As part of efforts to expand its smart home business, LG Electronics says it will double its investment by 2020 including mergers and acquisitions of promising artificial intelligence tech firms, with the company making its boldest claims about domestic robots and AI to date.

As far as global companies go, LG has always been one of the most vocal about the concept of the ‘smart home’ introducing the world’s first Internet enabled fridge way back in 2000.

Whilst its fair to say this concept was received with large indifference at that point with most consumers not being clear on what the benefit was, we live in a very different world to 2000 and LG has never given up on its desire to deliver ‘connected’ products.

The investment statement was made by Song Dae-hyun, head of the company’s home appliance and air solutions division at a special conference, held recently in Berlin.

LG underlined it would spare no efforts to boost its smart home business and continue investing to acquire AI and Internet of Things technologies.

If the company is really serious about this, expect some big prices to be paid for much smaller brands mining the smart home area, perhaps even products/companies that have not even hit the market yet.

If the last few years has shown anything, its that large corps are willing to pay huge sums if they think a product will help them leaf-frog their rivals.

“As for the AI business, inorganic growth would be more effective,” Song said. “LG officially seeks to acquire some AI companies. But so far, many acquisition projects fell apart due to market conditions.”

“LG is aggressively looking for a good AI company,” Song added.

Song visited the German capital to meet with major European clients and check out latest tech trends at the IFA 2017, so who knows, they may have already have their eye on something.

IFA announcements of its own included that all of its home appliances going forward will be Wi-Fi enabled. The aim is to connect them to the company’s DeepThinQ artificial intelligence features meaning that appliances over time can improve their performance using data gathered.

For example the company’s robotic vacuum cleaner can learn what obstacles look like and how to avoid them.

Song said, “LG was the first to add Wi-Fi to all of the home appliance lineups this year. Based on connectivity, the company will try to bring value to consumers by establishing a smart home ecosystem pivoting on AI, IoT and robotic technologies.”

Recently, LG has also been increasing partnerships with Google and Amazon to apply the two IT giants’ voice recognition platforms to LG products.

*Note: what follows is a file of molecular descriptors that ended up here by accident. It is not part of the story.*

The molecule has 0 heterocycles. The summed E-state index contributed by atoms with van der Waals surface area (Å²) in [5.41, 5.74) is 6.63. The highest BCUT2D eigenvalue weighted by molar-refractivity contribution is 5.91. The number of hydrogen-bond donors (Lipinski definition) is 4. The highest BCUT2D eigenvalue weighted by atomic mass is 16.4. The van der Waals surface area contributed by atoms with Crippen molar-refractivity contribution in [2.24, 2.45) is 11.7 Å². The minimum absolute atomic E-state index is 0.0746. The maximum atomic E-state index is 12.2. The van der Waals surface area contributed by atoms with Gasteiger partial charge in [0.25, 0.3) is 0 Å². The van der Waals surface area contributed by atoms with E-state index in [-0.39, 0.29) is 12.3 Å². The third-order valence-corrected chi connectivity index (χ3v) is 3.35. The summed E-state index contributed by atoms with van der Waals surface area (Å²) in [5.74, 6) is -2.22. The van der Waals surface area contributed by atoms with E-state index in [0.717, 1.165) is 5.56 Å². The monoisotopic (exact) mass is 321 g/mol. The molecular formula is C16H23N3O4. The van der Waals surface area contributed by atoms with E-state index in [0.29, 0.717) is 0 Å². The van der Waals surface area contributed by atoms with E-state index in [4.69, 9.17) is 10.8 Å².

“We do have our exclusive voice technology, but we apply the Google and Amazon technologies in order to allow consumers to conveniently use LG products with what they prefer to use,” Song said. “We are now working with Google to take advantage of its database accumulated through its search engine. But we are also continuing to develop our DeepThinQ AI platform at the same time.”

For those looking for more detail, not to much is on offer currently, however Song did underline robots would be a major pillar of the smart home business, it already has its vacuum cleaner, so its likely this will be up-dated but also that new products are on the way to perform other chores.

“We are nearing commercialisation of robots,” he said. “We receive orders for robots from various industries, such as shopping malls and libraries.”

Creating effective automated robotic products for commercial spaces is however loads easier than for the home, so it remains to be seen whether we really are entering the age of the domestic robot.

LG’s latest effort was also on show at IFA in the form of the ‘Hub Robot’.

Designed to serve as a smart home hub and virtual assistant, the product has a body that can bob around as it responds to users’ questions, along with a screen that can display facial expressions or video. The unit can also connect direct to LG products, so it can act as a control point for those as well. It can also perform tasks, like picking out music for users to listen to. The Hub Robot also features a camera that can recognise users and give each of them different greetings.

We are not sure this really counts as a robot, more an enhanced smart hub with a bit more personality than a speaker, but it does give an idea of where the company wants to go and also that although it will work with Google/Amazon, it would rather create its own looped system.

Are we on the verge of the age of the domestic robot? We would argue not quite, but LG is going to keep throwing money at this sector and so will its rivals.

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